Relay squad ‘will put controversy behind them’

Ireland’s Olympic Team manager said last night the women’s 4x400m relay team will put the controversy that embroiled the squad behind them and move forward towards their goal — a place in the Olympic final.

Patsy McGonagle admitted that what happened was unfortunate and said he felt very sorry for both girls involved — Joanna Mills, whose London 2012 dream has been shattered, and Catriona Cuddihy who will replace her in the squad after a very upsetting and potentially divisive wrangle over selection. Cuddihy was originally selected and then replaced on appeal to the Athletics Ireland Appeals panel — a decision subsequently reversed on appeal to the OCI.

“It was most unfortunate that this should have happened,” he said. “But I know this squad well and I know they will put it behind them. They have worked unbelievably hard to achieve qualification and get themselves to the point where they are, collectively, fulfilling their Olympic dream. I know how much they have put into it at every level and the sacrifices they have made and I know that they will rise above and beyond this controversy and give a very good account of themselves at the Olympic Games.”

He was speaking from the Irish holding camp at Lensbury, where a number of the athletes have already based themselves.

“The facilities here are second to none,” he said. “The athletes want for nothing and the weather is perfect for what they are doing, putting the finishing touches to their Olympic preparations.

“Mark Carroll is here and has been doing great work with Ciarán (Ó Lionáird) who flew back to Dublin this morning for tomorrow’s Morton Mile at Santry.”

Ó Lionáird, himself, praised the facilities and the medical team who have been managing his troublesome Achilles tendon.

“I felt good coming off the race at Cork City Sports,” he said. “There were no effects at all, apart from a bit of inflammation, but that’s gone now. There was always going to be some degree of inflammation but we are dealing with it because I can’t afford to ease up on training. We have a very good sports injury staff here and they are taking good care of me.”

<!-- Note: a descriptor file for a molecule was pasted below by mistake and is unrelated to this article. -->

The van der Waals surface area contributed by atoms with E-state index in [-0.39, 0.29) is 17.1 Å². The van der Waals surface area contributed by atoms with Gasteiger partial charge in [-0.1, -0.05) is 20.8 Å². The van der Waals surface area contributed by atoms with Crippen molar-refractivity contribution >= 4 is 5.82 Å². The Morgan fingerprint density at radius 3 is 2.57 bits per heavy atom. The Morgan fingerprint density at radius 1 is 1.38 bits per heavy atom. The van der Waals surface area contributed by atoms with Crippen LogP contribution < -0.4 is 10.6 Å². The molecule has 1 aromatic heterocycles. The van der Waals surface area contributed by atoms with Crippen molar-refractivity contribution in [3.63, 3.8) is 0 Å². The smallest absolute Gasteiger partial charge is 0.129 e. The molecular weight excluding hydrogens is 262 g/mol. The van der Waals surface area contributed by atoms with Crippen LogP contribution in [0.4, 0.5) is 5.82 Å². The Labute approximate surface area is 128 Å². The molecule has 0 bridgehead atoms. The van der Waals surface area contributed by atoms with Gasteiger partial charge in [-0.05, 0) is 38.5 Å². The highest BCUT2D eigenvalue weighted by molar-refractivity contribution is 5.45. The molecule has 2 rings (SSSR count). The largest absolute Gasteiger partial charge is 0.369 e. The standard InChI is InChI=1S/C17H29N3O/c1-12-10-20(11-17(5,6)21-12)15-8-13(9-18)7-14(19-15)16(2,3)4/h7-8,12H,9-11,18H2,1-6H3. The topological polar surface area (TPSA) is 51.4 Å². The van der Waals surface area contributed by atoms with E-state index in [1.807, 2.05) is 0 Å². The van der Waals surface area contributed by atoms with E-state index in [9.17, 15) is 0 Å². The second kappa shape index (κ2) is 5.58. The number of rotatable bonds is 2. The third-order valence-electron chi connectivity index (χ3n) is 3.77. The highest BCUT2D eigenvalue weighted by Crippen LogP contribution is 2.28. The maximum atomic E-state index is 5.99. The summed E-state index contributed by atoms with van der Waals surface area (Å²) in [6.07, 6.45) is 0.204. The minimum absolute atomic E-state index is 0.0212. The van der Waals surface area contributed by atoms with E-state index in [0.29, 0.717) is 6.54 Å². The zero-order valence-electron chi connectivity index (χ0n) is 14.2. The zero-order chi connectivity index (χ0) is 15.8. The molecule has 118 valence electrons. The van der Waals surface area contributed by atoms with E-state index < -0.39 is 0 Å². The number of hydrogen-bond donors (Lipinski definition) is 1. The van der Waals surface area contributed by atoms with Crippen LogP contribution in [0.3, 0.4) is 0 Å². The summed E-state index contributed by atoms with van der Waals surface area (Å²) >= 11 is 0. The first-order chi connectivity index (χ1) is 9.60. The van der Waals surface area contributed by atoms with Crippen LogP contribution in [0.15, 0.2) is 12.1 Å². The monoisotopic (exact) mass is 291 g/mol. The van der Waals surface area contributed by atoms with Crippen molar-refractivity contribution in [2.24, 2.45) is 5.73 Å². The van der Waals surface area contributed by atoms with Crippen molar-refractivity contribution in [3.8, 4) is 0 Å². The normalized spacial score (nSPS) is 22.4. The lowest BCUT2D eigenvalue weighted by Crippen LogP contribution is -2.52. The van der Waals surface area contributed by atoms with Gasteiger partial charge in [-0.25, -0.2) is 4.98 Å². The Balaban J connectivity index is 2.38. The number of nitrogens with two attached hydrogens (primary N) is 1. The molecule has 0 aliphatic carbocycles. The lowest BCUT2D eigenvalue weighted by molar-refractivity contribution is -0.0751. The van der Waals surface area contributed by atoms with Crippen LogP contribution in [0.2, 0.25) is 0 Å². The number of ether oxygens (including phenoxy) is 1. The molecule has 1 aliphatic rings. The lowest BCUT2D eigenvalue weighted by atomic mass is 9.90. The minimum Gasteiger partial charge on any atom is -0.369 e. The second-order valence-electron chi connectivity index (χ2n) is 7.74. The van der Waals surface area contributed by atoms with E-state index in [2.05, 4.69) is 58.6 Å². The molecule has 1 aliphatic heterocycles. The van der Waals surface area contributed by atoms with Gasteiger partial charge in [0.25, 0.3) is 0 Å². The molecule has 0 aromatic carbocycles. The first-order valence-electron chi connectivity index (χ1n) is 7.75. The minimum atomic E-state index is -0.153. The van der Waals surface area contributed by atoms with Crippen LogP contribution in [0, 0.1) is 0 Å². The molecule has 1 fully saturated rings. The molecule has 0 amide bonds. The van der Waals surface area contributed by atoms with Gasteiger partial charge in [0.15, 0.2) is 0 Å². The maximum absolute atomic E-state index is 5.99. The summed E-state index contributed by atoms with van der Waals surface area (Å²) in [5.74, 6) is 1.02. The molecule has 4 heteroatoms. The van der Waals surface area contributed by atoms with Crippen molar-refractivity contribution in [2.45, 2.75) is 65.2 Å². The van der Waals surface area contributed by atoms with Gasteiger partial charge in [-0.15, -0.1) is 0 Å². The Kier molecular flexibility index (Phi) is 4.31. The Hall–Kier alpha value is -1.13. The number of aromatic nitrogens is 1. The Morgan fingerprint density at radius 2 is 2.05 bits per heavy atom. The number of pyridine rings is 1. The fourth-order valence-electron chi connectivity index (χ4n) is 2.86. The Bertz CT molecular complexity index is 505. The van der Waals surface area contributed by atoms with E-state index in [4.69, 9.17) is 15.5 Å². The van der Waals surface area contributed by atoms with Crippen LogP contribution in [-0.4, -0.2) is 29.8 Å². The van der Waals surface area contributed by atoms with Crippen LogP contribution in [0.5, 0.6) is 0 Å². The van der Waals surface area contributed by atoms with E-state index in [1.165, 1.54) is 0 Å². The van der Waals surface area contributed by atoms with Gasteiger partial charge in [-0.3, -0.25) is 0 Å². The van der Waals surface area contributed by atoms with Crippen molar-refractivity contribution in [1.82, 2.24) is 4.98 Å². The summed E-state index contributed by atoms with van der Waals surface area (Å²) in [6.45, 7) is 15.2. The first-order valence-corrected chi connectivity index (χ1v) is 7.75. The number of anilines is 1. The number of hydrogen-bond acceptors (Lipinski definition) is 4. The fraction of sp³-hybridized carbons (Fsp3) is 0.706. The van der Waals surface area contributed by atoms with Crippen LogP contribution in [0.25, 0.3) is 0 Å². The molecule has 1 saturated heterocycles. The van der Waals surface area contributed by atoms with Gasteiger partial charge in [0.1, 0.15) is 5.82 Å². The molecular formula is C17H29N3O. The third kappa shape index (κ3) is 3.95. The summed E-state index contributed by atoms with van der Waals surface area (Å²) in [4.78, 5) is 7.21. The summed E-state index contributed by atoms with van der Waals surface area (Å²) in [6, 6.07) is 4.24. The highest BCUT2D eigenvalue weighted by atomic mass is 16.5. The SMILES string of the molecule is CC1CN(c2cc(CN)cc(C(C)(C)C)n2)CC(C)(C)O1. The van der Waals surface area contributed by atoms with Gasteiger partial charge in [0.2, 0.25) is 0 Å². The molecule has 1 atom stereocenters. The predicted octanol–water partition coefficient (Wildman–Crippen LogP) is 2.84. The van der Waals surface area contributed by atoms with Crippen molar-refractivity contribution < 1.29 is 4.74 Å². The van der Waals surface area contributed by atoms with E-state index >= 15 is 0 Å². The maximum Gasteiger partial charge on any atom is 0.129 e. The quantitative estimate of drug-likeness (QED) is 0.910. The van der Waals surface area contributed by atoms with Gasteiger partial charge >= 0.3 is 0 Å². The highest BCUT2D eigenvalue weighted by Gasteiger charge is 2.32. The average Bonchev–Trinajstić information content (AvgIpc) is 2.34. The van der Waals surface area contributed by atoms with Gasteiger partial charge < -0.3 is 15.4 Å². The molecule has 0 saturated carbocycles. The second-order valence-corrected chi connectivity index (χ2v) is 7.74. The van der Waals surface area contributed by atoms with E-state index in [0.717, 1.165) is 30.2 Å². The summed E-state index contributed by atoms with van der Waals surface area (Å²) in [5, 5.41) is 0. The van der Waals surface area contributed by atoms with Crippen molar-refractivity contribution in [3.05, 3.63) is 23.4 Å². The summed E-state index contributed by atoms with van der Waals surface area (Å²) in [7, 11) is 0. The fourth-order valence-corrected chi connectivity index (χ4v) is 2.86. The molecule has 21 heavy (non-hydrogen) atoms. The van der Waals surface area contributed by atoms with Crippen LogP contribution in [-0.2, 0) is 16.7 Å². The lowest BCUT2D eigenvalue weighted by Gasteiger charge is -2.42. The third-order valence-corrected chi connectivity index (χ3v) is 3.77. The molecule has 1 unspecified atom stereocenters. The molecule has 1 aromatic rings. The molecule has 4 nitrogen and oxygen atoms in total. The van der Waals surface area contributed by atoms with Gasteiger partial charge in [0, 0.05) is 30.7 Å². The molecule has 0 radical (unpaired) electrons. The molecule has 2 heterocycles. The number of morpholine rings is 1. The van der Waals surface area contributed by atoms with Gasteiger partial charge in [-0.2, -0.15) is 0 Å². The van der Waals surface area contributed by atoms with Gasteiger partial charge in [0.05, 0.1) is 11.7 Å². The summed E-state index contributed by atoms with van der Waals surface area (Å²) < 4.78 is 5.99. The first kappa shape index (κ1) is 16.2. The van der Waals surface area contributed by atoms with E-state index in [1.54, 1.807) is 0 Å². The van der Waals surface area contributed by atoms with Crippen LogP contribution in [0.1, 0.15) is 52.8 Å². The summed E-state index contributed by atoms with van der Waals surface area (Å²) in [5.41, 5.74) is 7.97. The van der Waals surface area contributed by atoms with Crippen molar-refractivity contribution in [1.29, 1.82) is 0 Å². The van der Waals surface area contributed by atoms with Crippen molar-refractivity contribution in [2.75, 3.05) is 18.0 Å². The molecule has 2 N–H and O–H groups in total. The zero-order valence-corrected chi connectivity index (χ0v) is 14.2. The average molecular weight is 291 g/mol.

Last year he broke four minutes for the very first time in the Morton Mile and, since then, he has run 3:54 indoors.

“I am going to run the mile again,” he said. “I was thinking about the 800m but I want to get comfortable with the first two laps. I did a good lactic session after Cork City Sports and, with that in the bag, it allows me to run the mile in this meet and hope I perform well.

“This race will bring me forward again. I did a fairly hard session on Friday and another on Sunday so I haven’t really eased up. I want to go right into the first round of the Olympics so I want to go out again tomorrow night and try and sub-four minutes and that will bring my body along.”

Tonight’s field will include Australian Olympian Ryan Gregson, who won the Cork mile, David Torrence of the US who has run 3:52, Will Lear who won the Morton Mile two years ago, and Mohamed Ahmet Hamada who will represent Egypt in the 800m at the Olympic Games.

There’s a strong Irish contingent, led by Paul Robinson who is Ireland’s first sub-four man, and Rory Chesser from Ennis and national 5,000m champion Mark Hanrahan, who are both close to sub-four.

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